Shrikant Talageri takes up the argument where Bhargava had left it, and proceeds to demonstrate that the fragmentary Vedic data and the systematic Puranic account tally rather splendidly. (46) The Puranas relate a westward movement of a branch of the Aila/Saudyumna clan or Lunar dynasty from Prayag (Allahabad, at the junction of Ganga and Yamuna) to Sapta Saindhavah, the land of the seven rivers. There, the tribe splits into five, after the five sons of the conqueror Yayati: Yadu, Druhyu, Anu, Puru, Turvashu. All the rulers mentioned in the Vedas either belong to the Paurava (Puru-descended) tribe settled on the banks of the Saraswati, or have come in contact with them according to the Puranic account, whether by alliance and matrimony or by war. Later, the Pauravas (and minor dynasties springing from them) extend their power eastward, into and across their ancestral territory, and the Vedic traditions spread along with the economic and political influence of the metropolitan Saraswati-based Paurava people. This way, the eastward expansion of the Vedic horizon, which has often been read as proof of a western origin of the Aryans, is integrated into a larger history. The Vedic people are shown as merely one branch of an existing Aryan culture, originally spanning northern India (at least) from eastern Uttar Pradesh to Panjab. The approximate and relative chronology provided by the dynastic lists allow us to estimate the time of those events as much earlier than the heyday and end of the Harappan cities. Puranic history reaches back beyond the starting date of the composition of the Vedas. In the king-lists, a number of kings are enumerated before the first kings appear who are also mentioned in the Rg-Veda. In what remains of the Puranas, no absolute chronology is added to the list, but from Greek visitors to ancient India, we get the entirely plausible information such a chronology did exist. To be precise, the Puranic king-list as known to Greek visitors of Candragupta’s court in the 4th century BC or to later Greco-Roman India-watchers, started in 6776 BC. (47) Even for that early pre-Vedic period, there is no hint of any immigration.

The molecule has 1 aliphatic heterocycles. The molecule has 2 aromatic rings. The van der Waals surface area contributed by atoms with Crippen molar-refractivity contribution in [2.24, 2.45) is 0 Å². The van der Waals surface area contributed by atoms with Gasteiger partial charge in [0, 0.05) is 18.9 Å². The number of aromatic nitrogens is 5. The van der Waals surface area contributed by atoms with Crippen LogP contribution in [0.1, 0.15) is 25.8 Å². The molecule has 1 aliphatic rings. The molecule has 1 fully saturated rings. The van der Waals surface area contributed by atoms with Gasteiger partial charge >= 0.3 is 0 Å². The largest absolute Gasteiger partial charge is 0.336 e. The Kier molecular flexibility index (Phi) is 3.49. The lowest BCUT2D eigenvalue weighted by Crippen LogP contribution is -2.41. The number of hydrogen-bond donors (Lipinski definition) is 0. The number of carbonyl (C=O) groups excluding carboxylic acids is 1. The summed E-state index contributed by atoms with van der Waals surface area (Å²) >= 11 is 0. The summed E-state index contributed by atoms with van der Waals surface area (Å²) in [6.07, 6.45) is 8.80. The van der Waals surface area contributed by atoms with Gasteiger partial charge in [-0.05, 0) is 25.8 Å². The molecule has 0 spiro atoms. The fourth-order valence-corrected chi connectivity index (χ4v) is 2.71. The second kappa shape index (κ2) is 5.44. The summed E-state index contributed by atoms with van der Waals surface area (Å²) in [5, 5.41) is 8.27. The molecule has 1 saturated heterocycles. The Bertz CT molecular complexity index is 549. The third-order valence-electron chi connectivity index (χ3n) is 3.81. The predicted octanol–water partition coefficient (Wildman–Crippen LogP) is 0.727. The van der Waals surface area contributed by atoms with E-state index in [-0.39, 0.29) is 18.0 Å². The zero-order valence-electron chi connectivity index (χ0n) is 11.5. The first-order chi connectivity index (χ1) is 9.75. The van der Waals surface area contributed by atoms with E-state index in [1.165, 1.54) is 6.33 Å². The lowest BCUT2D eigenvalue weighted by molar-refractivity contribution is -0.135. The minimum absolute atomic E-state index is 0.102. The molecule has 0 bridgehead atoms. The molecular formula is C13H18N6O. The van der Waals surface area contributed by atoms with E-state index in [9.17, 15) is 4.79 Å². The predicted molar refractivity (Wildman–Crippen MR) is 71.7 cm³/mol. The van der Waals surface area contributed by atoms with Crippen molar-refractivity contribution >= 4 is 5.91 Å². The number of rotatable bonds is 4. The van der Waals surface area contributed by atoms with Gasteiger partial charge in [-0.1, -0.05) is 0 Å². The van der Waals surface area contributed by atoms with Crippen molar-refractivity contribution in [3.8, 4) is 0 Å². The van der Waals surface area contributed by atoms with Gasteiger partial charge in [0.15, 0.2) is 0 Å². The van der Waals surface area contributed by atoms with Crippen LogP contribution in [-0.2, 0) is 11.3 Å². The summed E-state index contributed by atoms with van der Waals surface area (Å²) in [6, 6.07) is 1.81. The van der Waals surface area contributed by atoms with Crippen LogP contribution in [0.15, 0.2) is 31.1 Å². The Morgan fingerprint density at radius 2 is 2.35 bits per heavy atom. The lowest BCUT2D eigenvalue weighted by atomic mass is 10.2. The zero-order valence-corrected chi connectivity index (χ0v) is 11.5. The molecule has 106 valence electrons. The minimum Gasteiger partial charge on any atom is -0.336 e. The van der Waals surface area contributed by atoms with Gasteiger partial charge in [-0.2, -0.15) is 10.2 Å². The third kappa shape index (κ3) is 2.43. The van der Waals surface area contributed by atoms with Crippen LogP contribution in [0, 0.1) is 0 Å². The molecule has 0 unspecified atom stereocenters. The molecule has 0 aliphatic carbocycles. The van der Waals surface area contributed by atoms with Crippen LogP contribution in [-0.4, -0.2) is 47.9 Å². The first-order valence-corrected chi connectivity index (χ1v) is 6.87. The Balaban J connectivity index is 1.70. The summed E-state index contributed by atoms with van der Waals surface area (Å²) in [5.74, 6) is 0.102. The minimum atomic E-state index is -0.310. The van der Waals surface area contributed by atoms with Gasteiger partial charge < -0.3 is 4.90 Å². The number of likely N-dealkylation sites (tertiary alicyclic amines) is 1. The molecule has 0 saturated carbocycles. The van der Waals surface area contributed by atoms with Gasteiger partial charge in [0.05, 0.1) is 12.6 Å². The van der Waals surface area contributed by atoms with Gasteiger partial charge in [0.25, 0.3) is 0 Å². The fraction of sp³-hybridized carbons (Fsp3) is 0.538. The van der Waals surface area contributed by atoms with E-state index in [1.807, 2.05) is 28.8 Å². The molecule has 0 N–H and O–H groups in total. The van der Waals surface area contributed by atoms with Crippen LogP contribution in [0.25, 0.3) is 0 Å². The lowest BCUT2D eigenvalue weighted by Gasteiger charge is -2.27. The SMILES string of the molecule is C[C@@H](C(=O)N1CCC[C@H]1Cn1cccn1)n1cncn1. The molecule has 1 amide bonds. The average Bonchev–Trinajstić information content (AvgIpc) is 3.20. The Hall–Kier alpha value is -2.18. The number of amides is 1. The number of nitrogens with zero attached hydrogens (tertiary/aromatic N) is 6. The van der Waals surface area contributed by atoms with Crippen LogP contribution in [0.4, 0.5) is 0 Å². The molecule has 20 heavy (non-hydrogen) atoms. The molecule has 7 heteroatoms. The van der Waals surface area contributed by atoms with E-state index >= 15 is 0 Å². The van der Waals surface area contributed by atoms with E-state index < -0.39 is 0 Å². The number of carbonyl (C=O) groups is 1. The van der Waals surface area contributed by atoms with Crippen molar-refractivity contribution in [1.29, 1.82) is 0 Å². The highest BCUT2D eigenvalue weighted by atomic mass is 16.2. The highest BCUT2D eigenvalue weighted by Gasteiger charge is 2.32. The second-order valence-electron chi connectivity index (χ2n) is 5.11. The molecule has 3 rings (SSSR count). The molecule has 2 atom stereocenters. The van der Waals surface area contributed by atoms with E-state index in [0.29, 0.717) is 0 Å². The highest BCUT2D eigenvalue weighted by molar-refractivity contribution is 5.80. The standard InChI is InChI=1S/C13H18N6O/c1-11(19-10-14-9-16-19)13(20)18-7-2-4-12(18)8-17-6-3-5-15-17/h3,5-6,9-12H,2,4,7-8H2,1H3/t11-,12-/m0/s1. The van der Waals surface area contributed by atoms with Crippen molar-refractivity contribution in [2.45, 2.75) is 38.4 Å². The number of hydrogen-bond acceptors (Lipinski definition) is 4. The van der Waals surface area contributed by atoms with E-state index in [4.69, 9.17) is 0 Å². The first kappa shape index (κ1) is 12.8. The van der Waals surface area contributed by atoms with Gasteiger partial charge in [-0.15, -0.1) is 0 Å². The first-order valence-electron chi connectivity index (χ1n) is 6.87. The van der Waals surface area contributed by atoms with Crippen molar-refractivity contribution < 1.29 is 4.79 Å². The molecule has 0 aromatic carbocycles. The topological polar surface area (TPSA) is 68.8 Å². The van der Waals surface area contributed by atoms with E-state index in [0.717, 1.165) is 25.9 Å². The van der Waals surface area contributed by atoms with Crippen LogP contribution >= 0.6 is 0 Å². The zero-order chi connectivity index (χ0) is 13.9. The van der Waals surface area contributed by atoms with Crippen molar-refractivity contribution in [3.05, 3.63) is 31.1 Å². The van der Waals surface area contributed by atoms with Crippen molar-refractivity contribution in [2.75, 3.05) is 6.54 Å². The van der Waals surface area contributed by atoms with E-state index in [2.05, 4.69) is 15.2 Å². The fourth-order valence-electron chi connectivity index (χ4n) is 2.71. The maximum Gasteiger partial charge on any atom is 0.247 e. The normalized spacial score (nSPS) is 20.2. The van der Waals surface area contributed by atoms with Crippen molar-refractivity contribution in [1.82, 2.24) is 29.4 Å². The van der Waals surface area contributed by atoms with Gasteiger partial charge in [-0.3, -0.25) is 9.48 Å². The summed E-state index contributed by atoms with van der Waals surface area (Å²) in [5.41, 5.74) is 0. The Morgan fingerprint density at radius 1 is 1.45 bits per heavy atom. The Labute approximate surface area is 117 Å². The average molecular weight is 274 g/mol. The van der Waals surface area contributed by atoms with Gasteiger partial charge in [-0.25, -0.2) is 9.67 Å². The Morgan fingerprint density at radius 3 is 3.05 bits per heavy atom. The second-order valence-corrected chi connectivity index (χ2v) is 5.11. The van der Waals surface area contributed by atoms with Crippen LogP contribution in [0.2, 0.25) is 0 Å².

What is more: the Puranas mention several emigrations. The oldest one explicitly described is by groups belonging to the Afghanistan-based Druhyu branch of the Aila/Saudyumna people, i.e. the Pauravas’ cousins, in the pre-Vedic or early Vedic period. They are said to have moved to distant lands and set up kingdoms there. Estimating our way through the dynastic (relative) chronology given in the Puranas, we could situate this emigration in the 5th millennium BC. It is not asserted that that was the earliest such emigration: the genealogy starts with Manu’s ten successors, of whom six disappear from the Puranic horizon at once, while two others also recede in the background after a few generations; and many acts of peripheral tribes and dynasties, including their emigration, may have gone unnoticed. But even if it were the earliest emigration, it is not far removed from a realistic chronology for the dispersion of the different branches of the IE family. It also tallies well with the start of the Kurgan culture by Asian immigrants in ca. 4500 BC. Later the Anavas are said to have invaded Panjab from their habitat in Kashmir, and to have been defeated and expelled by the Pauravas in the so-called Battle of the Ten Kings, described in Rg Veda 7:18,19,33,83. The ten tribes allied against king Sudas (who belonged to the Trtsu branch of the Paurava tribe) have been enumerated in the Vedic references to the actual battle, and a number of them are unmistakably Iranian: Paktha (Pashtu), BhalAna (Bolan/Baluch), Parshu (Persian), PRthu (Parthian), the others being less recognizable: VishANin, AlIna, Shiva, Shimyu, BhRgu, Druhyu. At the same time, they are (except for the Druhyus) collectively called “Anu’s sons”, in striking agreement with the Puranic account of an Anava struggle against the Paurava natives of Panjab. Not mentioned in the Vedic account, but mentioned in the Puranic account as the Anava tribe settled farthest west in Panjab (most removed from the war theatre), is the Madra (Mede?) tribe. Talageri tentatively identifies the other tribes as well: the Druhyu as the Druids or Celts (untenable) (48); the Bhrgus as the Phrygians (etymologically reasonable); the AlInas as the Hellenes or Greeks (shaky); the Shimyus with the Sirmios/Srems or ancient Albanians (possible), etc. It is hard to prove or disprove this; all we can say is that along with the Iranian tribes, there may have been several non-Iranian tribes who emigrated from northwestern India after the Battle of the Ten Kings. More migrations are attested, of individuals, families as well as whole tribes. The Vedic character Sarama calls on the Panis to go far away and to the north; assuming that the Panis are not some kind of heavenly creatures, this presupposes that the northward exit was a well-known route, and perhaps a common trail for exiles, outlaws and refugees (just as in the colonial period, an Englishman who had lost all perspectives in his homeland could always move to Australia). (49) Vishvamitra’s sons, fifty in number, dissented from their father and left the country, after which they are called udantyah, “those of the northern border”. (50) A group of Asuras are said to have fled across the northern border, chased by Agni and the Devas, who mounted guard there. (51)